"Leftists really don't know what to do when the media turns on 'em, even for the smallest things, even for the briefest of moments. Because leftists have been treated so slavishly and with such sycophancy by members of the Drive-By Media that they just aren't prepared to do battle," he said. "They're not prepared to deal with people calling them on lies. They're not prepared. They haven't been toughened up."
Since "this is something the left has no experience with," Limbaugh said, "they panic when there is the slightest bump in the road." Limbaugh emphasized that young, liberal upstarts enhance their resumes by taking out "Republicans and other wealthy people," but they "very rarely" try to "to destroy Democrat people of power."
He said that after new media outlets exposed the many lies, edits, and omissions of the mainstream press after Trayvon Martin's death, the mainstream press took it on the chin. But he said the legacy media "keep trying" to "manufacture it in such a way that it looks no different than what happened in the 1960s because in that way, nothing's changed. We have made no progress. We're still a racist nation. We still have white cops who will shoot a black kid on sight for no reason whatsoever. Nothing's improved in America on that score."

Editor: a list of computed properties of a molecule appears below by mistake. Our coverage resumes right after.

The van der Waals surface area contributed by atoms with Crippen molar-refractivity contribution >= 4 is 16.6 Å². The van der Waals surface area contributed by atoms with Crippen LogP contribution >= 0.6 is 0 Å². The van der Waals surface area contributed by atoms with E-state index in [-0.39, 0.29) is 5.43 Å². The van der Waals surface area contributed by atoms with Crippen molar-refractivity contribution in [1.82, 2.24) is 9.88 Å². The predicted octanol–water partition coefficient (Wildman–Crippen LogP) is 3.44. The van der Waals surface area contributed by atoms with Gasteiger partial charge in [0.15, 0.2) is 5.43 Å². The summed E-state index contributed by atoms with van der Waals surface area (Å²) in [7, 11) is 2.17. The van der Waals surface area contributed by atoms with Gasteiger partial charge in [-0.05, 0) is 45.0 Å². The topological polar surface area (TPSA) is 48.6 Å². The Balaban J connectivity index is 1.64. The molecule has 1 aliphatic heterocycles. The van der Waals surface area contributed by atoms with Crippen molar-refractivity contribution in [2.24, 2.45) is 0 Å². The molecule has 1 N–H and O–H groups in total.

Limbaugh concluded that new media outlets must always be on alert, though, and never underestimate the "myth makers" in the mainstream press who want the country to believe "that white cops shoot innocent black kids all the time," even though that is not remotely true.
"The myth makers have not given up by any stretch," he warned.
Friday, August 22, 2014
And is Radley Balko a reliable reporter?
Radley Balko, the controversial writer driving much of the media discussion over police “militarization,” has a controversial history of getting important facts wrong. We are seeing how wrong he was in the terrorism taking place in Ferguson, Missouri.....
As we noted yesterday, Balko’s Wall Street Journal article on the alleged “militarization” of the police was so full of inaccuracies that it was later attached to a very unusual 200-word correction. He has been exaggerating the degree to which police agencies at various levels of government have been using military equipment and tactics.
In another case, it took Balko a year to correct some false statements he made about a marijuana investigation and law enforcement visit to the home of someone named Cathy Jordan.